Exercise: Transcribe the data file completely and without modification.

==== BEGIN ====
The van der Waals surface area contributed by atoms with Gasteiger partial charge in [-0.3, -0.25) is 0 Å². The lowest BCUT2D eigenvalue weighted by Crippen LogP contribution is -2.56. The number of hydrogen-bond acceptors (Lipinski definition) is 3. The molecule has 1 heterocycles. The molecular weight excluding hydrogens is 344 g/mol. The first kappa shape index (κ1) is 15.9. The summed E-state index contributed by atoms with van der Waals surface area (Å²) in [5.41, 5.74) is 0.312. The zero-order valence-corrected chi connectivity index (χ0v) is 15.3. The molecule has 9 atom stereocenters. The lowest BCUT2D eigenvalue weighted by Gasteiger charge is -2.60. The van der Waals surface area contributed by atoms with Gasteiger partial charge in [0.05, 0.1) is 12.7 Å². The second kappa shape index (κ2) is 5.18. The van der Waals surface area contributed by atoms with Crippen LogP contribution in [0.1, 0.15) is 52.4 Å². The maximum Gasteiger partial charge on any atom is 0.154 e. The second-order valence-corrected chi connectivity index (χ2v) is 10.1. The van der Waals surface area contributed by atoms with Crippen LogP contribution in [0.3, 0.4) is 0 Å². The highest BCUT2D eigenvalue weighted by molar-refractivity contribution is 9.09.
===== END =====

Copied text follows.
The van der Waals surface area contributed by atoms with Gasteiger partial charge in [-0.3, -0.25) is 0 Å². The lowest BCUT2D eigenvalue weighted by Crippen LogP contribution is -2.56. The number of hydrogen-bond acceptors (Lipinski definition) is 3. The molecule has 1 heterocycles. The molecular weight excluding hydrogens is 344 g/mol. The first kappa shape index (κ1) is 15.9. The summed E-state index contributed by atoms with van der Waals surface area (Å²) in [5.41, 5.74) is 0.312. The zero-order valence-corrected chi connectivity index (χ0v) is 15.3. The molecule has 9 atom stereocenters. The lowest BCUT2D eigenvalue weighted by Gasteiger charge is -2.60. The van der Waals surface area contributed by atoms with Gasteiger partial charge in [0.05, 0.1) is 12.7 Å². The second kappa shape index (κ2) is 5.18. The van der Waals surface area contributed by atoms with Crippen LogP contribution in [0.1, 0.15) is 52.4 Å². The maximum Gasteiger partial charge on any atom is 0.154 e. The second-order valence-corrected chi connectivity index (χ2v) is 10.1. The van der Waals surface area contributed by atoms with Crippen LogP contribution in [0.3, 0.4) is 0 Å². The highest BCUT2D eigenvalue weighted by molar-refractivity contribution is 9.09.